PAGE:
Lord Judd: Chechens are not yet ready to vote in referendum

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Originally published
Timur Aliyev, North Caucasus, January 23 -- Lord Judd, a member of the delegation of the Parliamentary Assembly of the Council of Europe which went on a three-day fact-finding mission to Chechnya and Ingushetia, effectively admitted that the Chechens are not yet ready to vote in a referendum about the Chechen constitution. He made this statement on January 23 in the Bart tent camp in Ingushetia, after his trip to Chechnya.
Judd told journalists that he was very worried about the fact that no one of the people whom he and Mr. Iwinski met read the draft constitution.

The PACE committee, which included Tadeusz Iwinski, who is responsible for migration issues in PACE, held a meeting with Ingush President Murat Zyazikov and visited the Bart tent camp near the town of Karabulak.

Lord Judd, who spoke with the residents of the camp, believes that the lack of safety guarantees in Chechnya is the main reason for refugees' unwillingness to leave Ingushetia. Zyazikov's assurance that he has no interest in the relocation of refugees is, in Judd's opinion, crucial. This morning Murat Zyazikov said three times that as long as he remains in office, no refugee will be subject to forced relocation to Chechnya, Judd noted.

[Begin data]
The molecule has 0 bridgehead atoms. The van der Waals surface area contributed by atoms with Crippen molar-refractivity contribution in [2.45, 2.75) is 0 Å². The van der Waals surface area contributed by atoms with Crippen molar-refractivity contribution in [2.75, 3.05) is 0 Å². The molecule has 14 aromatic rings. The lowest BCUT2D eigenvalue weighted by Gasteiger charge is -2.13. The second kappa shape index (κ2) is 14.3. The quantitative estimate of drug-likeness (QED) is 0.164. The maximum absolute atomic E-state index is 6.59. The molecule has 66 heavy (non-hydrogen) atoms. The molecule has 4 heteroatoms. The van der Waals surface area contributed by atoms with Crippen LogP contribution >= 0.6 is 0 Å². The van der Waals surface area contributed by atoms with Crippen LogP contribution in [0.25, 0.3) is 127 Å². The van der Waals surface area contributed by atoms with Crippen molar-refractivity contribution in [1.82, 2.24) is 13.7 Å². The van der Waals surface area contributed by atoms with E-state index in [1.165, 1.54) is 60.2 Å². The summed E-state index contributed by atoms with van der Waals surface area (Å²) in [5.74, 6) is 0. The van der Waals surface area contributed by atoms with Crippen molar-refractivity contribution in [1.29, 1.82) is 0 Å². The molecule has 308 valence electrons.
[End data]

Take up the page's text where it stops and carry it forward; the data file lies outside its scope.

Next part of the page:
Judd also said that he obtained a lot of contradictory information during his trip to Chechnya. When speaking to returnees in Grozny, some of them claimed they came back voluntarily, others said they were forced. Not physically, but under pressure, he added.

According to the information of the Ingush president, some 64,000 Chechen refugees live in Ingushetia as of January 10, 2003. "Some 17,000 dwell in tent camps, 26,000 live in the private sector and 21,000 rent a place," Zyazikov told the PACE committee.

Lord Judd affirms that peace in Chechnya can be secured only by the Chechen nation itself and nobody else. Peace cannot be guaranteed from the outside but the Council of Europe is ready to cooperate with all forces that struggle for peace in Chechnya, Judd stressed.

After three-years' experience with Judd's visits, which resulted in no improvements regarding the observation of human rights of Chechen people, many Chechens doubt that Judd's arrival will bring any changes to their lives in Chechnya and Ingushetia.

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